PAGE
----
Matthew Wolff eagles 18 to win inaugural 3M Open

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Matthew Wolff's life changed forever on the 18th green at TPC Twin Cities on Sunday afternoon.

In just his fourth PGA Tour start after winning the NCAA title at Oklahoma State, Wolff nailed an eagle putt from 26 feet to cap off a 6-under par 65 and finish the inaugural 3M Open 21-under par. Moments before that, Bryson DeChambeau recorded an eagle of his own at 18 to briefly take the lead at 20-under par.

Wolff had to wait to celebrate, as playing partner Collin Morikawa had an eagle put that could've forced a sudden death playoff. It tickled the left edge and slid by, and the party was on. Wolff was a first-time PGA Tour champion, and more than $1.1 million richer. The only problem? He's 20 years old, can't legally drink in Minnesota and in his words, would have to celebrate with a virgin pina colada.

"It's the only virgin drink I can think of right now," Wolff said.

Between the financial security, earning a tour card with the win and two years worth of tournament exemptions, it's safe to say the 3M Open will always be a special place for Wolff. It was the longest and most rewarding 26 feet of his life.

"That putt was something that changed my life forever. I'm speechless right now. It's something that I'll definitely remember as not only my first win, but that putt, to do that with all the nerves and trying to get my Tour card was pretty special to me," Wolff said. "I had the same celebration when I won the national championship at Oklahoma State. I kind of stepped and yelled, ‘Come on.' It was cool to see that. It's a dream come true."

Wolff's 65 on Sunday included a 5-under par 31 on the final nine, capped by the eagle at 18. He finished the 3M Open with four rounds in the 60s, including a 9-under par 62 in the third round that got him to 15-under par for the tournament after 54 holes.

His playing partner Saturday? Minnesota native and TPC co-designer Tom Lehman.

Lehman was a gracious host for the week and helped get TPC Twin Cities ready for Minnesota's first regular PGA Tour stop, but he's also a fierce competitor.

It's why he had to take a moment on Sunday and acknowledge a successful weekend after he made the cut at 60 years old, and finished with a 2-over par 73. It was his first over par round of the tournament, and came after going 4-over par in his first six holes.

The Minnesota native got cheers from fans the entire final round, and finished in style with a birdie at 18. He said after the round it's likely his final competitive tournament in Minnesota. He was tired after 72 holes, but also proud of what's transpired over the week in Blaine.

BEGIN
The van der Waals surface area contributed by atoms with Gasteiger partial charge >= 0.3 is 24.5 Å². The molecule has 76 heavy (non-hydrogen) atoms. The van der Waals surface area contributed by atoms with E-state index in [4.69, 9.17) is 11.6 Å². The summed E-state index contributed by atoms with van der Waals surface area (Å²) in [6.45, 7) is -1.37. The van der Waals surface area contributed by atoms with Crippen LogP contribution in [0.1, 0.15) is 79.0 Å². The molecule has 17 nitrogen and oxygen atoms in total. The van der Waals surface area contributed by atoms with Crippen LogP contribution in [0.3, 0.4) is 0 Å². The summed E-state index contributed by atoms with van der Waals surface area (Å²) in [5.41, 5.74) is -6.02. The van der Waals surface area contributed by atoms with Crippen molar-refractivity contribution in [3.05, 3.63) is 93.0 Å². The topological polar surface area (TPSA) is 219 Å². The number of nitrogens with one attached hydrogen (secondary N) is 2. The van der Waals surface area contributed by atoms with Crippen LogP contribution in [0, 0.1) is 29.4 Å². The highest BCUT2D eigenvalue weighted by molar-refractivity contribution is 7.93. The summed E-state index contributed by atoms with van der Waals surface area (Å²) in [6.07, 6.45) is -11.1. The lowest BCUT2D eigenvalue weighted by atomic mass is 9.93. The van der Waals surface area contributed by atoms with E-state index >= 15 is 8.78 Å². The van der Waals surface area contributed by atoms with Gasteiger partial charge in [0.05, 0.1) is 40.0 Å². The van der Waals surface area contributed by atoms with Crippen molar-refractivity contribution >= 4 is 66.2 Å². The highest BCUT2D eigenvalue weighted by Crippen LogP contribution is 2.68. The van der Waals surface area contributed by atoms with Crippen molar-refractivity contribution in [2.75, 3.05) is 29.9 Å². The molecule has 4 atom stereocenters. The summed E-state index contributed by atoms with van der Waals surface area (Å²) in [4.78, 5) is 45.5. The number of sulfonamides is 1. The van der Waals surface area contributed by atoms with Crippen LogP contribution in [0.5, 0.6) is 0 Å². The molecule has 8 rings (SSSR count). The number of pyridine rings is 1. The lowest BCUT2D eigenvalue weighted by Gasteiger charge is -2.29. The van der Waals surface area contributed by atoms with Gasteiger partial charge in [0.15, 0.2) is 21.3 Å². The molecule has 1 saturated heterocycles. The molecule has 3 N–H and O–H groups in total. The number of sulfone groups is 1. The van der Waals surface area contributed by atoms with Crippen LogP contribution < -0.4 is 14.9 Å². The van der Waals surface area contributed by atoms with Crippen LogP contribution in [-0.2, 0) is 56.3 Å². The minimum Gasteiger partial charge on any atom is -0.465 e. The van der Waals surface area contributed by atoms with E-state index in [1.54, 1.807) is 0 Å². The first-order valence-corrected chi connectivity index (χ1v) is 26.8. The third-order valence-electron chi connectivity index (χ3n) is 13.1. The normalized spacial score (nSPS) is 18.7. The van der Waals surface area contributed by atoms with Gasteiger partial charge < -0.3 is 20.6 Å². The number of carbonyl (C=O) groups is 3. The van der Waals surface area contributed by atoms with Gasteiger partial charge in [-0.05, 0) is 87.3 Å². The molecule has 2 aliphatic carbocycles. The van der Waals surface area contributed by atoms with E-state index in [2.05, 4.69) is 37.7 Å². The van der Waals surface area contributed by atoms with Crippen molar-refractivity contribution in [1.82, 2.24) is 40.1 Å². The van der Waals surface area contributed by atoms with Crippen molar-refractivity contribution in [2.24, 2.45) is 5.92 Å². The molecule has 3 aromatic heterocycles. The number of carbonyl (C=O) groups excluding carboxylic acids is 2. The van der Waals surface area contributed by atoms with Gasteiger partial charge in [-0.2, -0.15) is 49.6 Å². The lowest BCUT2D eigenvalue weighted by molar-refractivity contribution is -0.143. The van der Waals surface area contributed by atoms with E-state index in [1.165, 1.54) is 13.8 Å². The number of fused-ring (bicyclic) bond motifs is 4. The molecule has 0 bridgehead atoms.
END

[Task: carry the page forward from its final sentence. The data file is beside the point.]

"Really happy with the week. Really pleased, I think the tournament is a huge success. Great fans, great support for everybody out here," Lehman said. "Golf course I thought played extremely well. In looking at the scores, it gives up scores but there's nothing crazy going on out there and I think that's good."

For the fourth straight day, a competitor flirted with the course record at TPC Twin Cities. It was Lucas Glover's turn on Sunday.

Glover hasn't won a PGA Tour event eight years, since beating Jonathan Byrd in a playoff in May of 2011 to win the Wells Fargo Championship. But he's gaining confidence in his game with top 12 finishes in six of eight starts this season.

Glover missed a 10-foot putt on No. 18 Sunday that would've given him a 10-under par 61. Instead, he became the fourth player this week to shoot a 9-under par 62. He left the golf course, at the time, tied for the lead at 16-under par. Glover made six birdies and had a bogey on the first nine to shoot 5-under par 30. He finished with four birdies on the back nine, and had chances at 17 and 18 for what would've been the low round of the week.

Glover, who has 10 top-20 finishes and has earned more than $1.3 million in the 2018-19 PGA Tour season, enjoyed his inaugural trip to the 3M Open.

"Everything was great, it was a ball. Weather was good, we had that one little hiccup on Thursday weather-wise, but a great week, a great course, it was fun," Glover said. "The area was great, people were excited to see us which is always nice. I had a ball here."

3M Tournament Organizer Hollis Cavner, who was beaming and sipping on a cold Bud Light while Wolff spoke about his victory, wanted fireworks and birdies in Minnesota's first regular PGA Tour stop. He got that, and so much more.

Most players had glowing reviews about the course, and raved about the fans that watched them take the scores low.

"What I feel good about is I think if you go really low, you really have to earn it. You have to go out and earn it, and I think that's fair," Lehman said. "That's all you really want in golf is to be rewarded for the good shots and penalized for the bad ones."

It's safe to say the PGA Tour has a new stop in the Twin Cities, and it put on a great show.